A dispute over major concessions in a new contract proposal governing the actors who fill out crowd scenes in movies and television shows is exposing deep divisions in the 6,700-member Screen Extras Guild (SEG).
The conflict also is reviving old struggles within the 60,000-member Screen Actors Guild (SAG), which represents actors with speaking roles in movies and television.
Leaders of the Screen Extras Guild have urged their members to accept the concessionary contract on the grounds that a rejection would force the union into a strike against the Alliance of Motion Picture and Television Producers that the guild cannot win.
But some members are so dismayed by the concessions--which include wage cuts and relaxation of rules governing hiring of non-union extras--that they were picketing in front of the Screen Actors Guild headquarters Wednesday night and urging their fellow extras to vote to reject the pact in mail balloting now under way.
For the Record
Los Angeles Times Sunday November 16, 1986 Home Edition Part 1 Page 2 Column 1 Metro Desk 1 inches; 32 words Type of Material: Correction
In a story published Friday, The Times incorrectly reported the deadline for mail ballots on a new contract between the Screen Extras Guild and the Alliance of Motion and Television Producers. In fact, they must be sent in by Dec. 2.
The pickets also were seeking the support of SAG and protesting some SAG members who, led by actor Charlton Heston, have twice blocked a merger of the two unions.
The dispute is another example of how Hollywood union members are increasingly faced with the same sort of take-away demands as workers in other sectors of the economy. And the situation illustrates how producers of unionized films are making a concerted effort to cut costs to meet what they say are growing competitive pressures from non-union operators.
The new contract calls for deep cuts in basic daily wages for extras, who earn $91 a day under the contract that was extended when it expired last month. Under the proposed contract, extras would be paid $68 for an eight-hour work day or $54 for a six-hour shift.
Double-time pay on weekends would be eliminated and extras also would have to work more hours to qualify for overtime.
Another concession reduces the minimum number of guild members who must be hired as extras on film and television productions. Currently, the first 125 extras hired by a film company must be members. Extras hired after that may be non-union. Under the proposed contract, only the first 40 extras must be in the guild. In television production, the first 75 extras hired now must be in the guild. That would be reduced to 30 under the new contract.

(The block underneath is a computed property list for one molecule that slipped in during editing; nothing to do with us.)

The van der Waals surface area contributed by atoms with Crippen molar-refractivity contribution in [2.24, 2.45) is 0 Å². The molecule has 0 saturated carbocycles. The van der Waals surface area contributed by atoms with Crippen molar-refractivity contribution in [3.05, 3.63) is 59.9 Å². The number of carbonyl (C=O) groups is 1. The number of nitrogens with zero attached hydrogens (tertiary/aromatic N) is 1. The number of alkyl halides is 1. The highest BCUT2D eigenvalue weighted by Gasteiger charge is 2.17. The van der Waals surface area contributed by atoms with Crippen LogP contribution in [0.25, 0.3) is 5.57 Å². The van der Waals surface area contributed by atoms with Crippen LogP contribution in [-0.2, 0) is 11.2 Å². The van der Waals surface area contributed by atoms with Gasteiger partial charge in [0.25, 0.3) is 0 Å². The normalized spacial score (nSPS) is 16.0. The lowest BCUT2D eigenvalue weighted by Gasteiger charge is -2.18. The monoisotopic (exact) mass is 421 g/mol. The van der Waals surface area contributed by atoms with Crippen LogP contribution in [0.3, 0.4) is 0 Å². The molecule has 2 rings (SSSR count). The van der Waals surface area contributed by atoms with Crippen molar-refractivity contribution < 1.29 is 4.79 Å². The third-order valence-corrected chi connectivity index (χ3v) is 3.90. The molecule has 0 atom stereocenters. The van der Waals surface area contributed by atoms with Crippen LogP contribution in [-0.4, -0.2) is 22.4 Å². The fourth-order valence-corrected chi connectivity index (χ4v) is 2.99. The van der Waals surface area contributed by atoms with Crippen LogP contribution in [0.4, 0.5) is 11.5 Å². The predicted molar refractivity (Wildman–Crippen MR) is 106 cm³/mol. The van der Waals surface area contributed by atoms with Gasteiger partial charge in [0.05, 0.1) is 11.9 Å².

Non-union extras typically receive $35 a day. Industry sources say that producers are seeking to reduce costs because of the burgeoning number of films being made by independent companies and television networks using non-union personnel.
The producers were not the only subject of protest at the demonstrations. Drawing almost as much fire was Heston, a former president of the Screen Actors Guild.
The extras' guild has historically been the weakest of the Hollywood unions and its position was further eroded in the summer during negotiations over a new contract for the Screen Actors Guild, several of the protesters said. The Screen Actors Guild represents extras in New York and other Eastern cities. Although the West Coast unions have remained separate, typically contract negotiations have been consolidated.
But in July, Heston, leader of SAG's conservative wing, told the union's negotiators that if they tried to make agreements for the extras as part of their negotiations he would encourage SAG members not to support a strike. All discussion of Hollywood extras issues was then dropped from the talks, according to negotiators.
"Charlton Heston never talks as Moses, the protector of the small man," said extra Jerome Blackwell on the picket line. "He talks as a producer. It's incredible to me that a millionaire like him doesn't want me to be able to feed my baby."
'I Quite Understand'
Heston was unruffled by the criticism. "I quite understand their making an issue out of my position," he said in a telephone interview Thursday. "I regret that they have been unable to negotiate a better contract, but they were protesting in front of the wrong union headquarters. The (Screen Actors) Guild has rejected a merger with SEG twice."
Several prominent actors, including former SAG president Ed Asner, as well as Ed Begley Jr., Elliot Gould and Kate Jackson, went out to show their support for the extras.
"It's the little guys being stepped on as usual," Gould said. "It's essential for the Screen Actors Guild to support the extras."
Mail ballots on the new contract must be sent in by Dec. 5, according to Alan Craig, SEG vice president. If the contract does not receive the required 51% for approval, the producers could simply implement the terms of their proposal, leaving the extras with worsened conditions and no contract, according to industry sources.